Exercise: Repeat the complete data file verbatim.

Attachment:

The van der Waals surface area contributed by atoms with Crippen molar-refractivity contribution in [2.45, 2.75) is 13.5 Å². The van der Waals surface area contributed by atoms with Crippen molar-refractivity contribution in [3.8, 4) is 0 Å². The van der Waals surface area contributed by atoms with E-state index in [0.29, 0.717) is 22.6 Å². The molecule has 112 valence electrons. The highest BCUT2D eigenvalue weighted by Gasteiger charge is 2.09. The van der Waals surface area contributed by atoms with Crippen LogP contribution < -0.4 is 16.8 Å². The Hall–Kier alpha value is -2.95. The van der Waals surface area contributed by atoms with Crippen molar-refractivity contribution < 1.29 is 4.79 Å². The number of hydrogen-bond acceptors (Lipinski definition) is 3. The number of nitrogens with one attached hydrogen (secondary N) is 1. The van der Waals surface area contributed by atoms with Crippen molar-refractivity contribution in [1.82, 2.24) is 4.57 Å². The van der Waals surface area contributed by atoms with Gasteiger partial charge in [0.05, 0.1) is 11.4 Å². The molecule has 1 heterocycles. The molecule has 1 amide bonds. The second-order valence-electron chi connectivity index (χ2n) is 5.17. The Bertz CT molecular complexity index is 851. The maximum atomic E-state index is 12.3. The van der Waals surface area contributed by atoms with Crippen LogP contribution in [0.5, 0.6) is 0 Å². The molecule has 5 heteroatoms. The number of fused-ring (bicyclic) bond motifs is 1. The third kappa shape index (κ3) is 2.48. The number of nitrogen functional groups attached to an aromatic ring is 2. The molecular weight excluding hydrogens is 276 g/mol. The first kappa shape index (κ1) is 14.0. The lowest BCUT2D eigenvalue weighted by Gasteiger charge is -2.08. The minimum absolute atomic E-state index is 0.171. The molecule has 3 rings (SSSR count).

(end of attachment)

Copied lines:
The van der Waals surface area contributed by atoms with Crippen molar-refractivity contribution in [2.45, 2.75) is 13.5 Å². The van der Waals surface area contributed by atoms with Crippen molar-refractivity contribution in [3.8, 4) is 0 Å². The van der Waals surface area contributed by atoms with E-state index in [0.29, 0.717) is 22.6 Å². The molecule has 112 valence electrons. The highest BCUT2D eigenvalue weighted by Gasteiger charge is 2.09. The van der Waals surface area contributed by atoms with Crippen LogP contribution < -0.4 is 16.8 Å². The Hall–Kier alpha value is -2.95. The van der Waals surface area contributed by atoms with Crippen molar-refractivity contribution < 1.29 is 4.79 Å². The number of hydrogen-bond acceptors (Lipinski definition) is 3. The number of nitrogens with one attached hydrogen (secondary N) is 1. The van der Waals surface area contributed by atoms with Crippen molar-refractivity contribution in [1.82, 2.24) is 4.57 Å². The van der Waals surface area contributed by atoms with Gasteiger partial charge in [0.05, 0.1) is 11.4 Å². The molecule has 1 heterocycles. The molecule has 1 amide bonds. The second-order valence-electron chi connectivity index (χ2n) is 5.17. The Bertz CT molecular complexity index is 851. The maximum atomic E-state index is 12.3. The van der Waals surface area contributed by atoms with Crippen LogP contribution in [0.5, 0.6) is 0 Å². The molecule has 5 heteroatoms. The number of fused-ring (bicyclic) bond motifs is 1. The third kappa shape index (κ3) is 2.48. The number of nitrogen functional groups attached to an aromatic ring is 2. The molecular weight excluding hydrogens is 276 g/mol. The first kappa shape index (κ1) is 14.0. The lowest BCUT2D eigenvalue weighted by Gasteiger charge is -2.08. The minimum absolute atomic E-state index is 0.171. The molecule has 3 rings (SSSR count).